January 30, 2014 8:00 AM EST

Gendered Profile
Re “Janet Yellen” [Jan. 20]: You wrote an article about one of the most powerful personalities in the world. And, because and only because this personality is a woman, we know all about how she fell in love and how lucky she was to have a husband who took care of their baby — and even more so because it is so unbelievable that he washed the dishes. If the personality had been a man, you would have written long-windedly about his years spent in college, how he was perceived by his fellow students and his career proper.
Sylvaine Poncet,
Rouen, France

Hungry for More
Re “How to Feed 800 Million People” [Jan. 20]: Today, India struggles with high poverty, inflation, unemployment, fiscal deficit and interest rates. The cure for this would be a judicious mix of policy measures to improve investment and education. Perhaps targeted poverty-alleviation programs too. However, India’s $20 billion expenditure on the National Food Security Act (NFSA) is an indulgence and an invitation to corruption with which the country already struggles. India needs sustained improvements in productivity, and the NFSA does little to serve this cause.
Umesh Dhand,
Mumbai

Food for Growth
Re “A Bad Diet” [Jan. 20]: Nobel Prize — winning economist Robert Fogel showed how better nutrition, by contributing to greater human stature, strength, energy and longevity, was a major driver of economic growth in Britain through the Industrial Revolution and beyond. If NFSA is well run, poor Indians will enter the mainstream of India’s economic growth and stand on their own feet. The NFSA is not a handout but a high-yielding investment in human capital!
Andrew MacMillan,
Scansano, Italy

How much can private enterprise achieve, and when is state intervention necessary? Michael Schuman argued that India should hold back with centralized food aid and let private enterprise develop. It was fascinating then, in the very next article, to see Rana Foroohar stating as a matter of course that millions of private-sector workers in the U.S. would have lost their jobs had it not been for the intervention of the Fed.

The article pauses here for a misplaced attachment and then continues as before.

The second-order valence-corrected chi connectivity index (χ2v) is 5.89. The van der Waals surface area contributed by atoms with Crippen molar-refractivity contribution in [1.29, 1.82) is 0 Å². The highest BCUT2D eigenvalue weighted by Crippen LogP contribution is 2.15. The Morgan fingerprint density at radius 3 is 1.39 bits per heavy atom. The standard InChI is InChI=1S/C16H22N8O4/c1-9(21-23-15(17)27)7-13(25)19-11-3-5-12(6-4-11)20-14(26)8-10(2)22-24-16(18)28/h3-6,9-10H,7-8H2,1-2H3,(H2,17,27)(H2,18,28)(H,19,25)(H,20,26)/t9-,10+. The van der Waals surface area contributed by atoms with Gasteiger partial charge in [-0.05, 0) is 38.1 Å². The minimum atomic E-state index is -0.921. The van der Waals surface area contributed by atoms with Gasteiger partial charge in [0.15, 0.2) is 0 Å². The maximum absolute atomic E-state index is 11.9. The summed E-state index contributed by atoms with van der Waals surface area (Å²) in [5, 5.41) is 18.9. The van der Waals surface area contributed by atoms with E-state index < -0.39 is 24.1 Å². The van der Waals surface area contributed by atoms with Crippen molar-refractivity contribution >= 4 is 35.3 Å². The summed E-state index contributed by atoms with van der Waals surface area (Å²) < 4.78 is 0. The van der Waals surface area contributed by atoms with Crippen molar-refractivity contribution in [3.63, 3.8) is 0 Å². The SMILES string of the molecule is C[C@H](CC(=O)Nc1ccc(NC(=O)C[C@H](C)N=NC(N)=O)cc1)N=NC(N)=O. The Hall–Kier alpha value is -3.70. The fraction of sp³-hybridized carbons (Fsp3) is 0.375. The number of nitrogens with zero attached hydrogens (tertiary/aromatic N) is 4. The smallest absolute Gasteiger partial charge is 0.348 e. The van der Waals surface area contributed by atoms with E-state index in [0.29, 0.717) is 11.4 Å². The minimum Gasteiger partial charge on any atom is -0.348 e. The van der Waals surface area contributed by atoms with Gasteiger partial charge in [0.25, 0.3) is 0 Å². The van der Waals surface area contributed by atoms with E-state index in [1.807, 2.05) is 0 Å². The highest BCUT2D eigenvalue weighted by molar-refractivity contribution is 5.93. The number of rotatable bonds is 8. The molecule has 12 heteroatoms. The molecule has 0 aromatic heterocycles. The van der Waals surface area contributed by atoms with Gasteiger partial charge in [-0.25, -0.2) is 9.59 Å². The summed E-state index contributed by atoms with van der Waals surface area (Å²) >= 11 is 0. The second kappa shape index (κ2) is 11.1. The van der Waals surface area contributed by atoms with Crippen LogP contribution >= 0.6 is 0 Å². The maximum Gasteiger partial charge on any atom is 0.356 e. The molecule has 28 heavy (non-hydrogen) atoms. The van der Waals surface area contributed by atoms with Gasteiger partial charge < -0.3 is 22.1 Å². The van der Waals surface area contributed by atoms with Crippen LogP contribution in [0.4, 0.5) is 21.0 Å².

Andrew Thorne,
Dahlenburg, Germany

Not a Real Threat
Re “Biits and Ballots” [Jan. 20]: Nobody in South Africa would argue with our prospects for reform, not even the African National Congress (ANC) government, because they have no intention of reforming their lucrative gravy train — they are loving it. But for Ruchir Sharma to say the ANC’s “most plausible challengers are breakaway factions of the ANC” shows a lack of study or interest in the real situation. These factions combined will not get 10% of the vote!
Rob Sowry,
Sandton, South Africa

Due Credit to China
Re “Make or Break for China” [Jan. 13]: Whatever its shortcomings, there is something to be learned from the Chinese model. This is a system that has not only sustained stellar economic growth, but also lifted millions of citizens out of poverty. It is unsurpassed in recorded history and cannot be waved aside or derided. It is not a fluke or a flash in the pan as we are forced to believe.
Eddie Okojie,
Dublin

Headlines to Follow
Re “A Global Monitor” [Jan. 13]: I assumed the referendum on Scotland leaving the U.K. would be a bit more newsworthy than three sentences. I would be delighted to read something more insightful.
Kevin F. Campbell,
Sunshine Coast, Australia

Your report concludes that “the secessionists will almost certainly lose.” Everything on the ground says you are wrong. The Yes Scotland campaign has the big idea, is winning the TV debates and securing important defections.
Malcolm Kerr,
Brodick, Scotland

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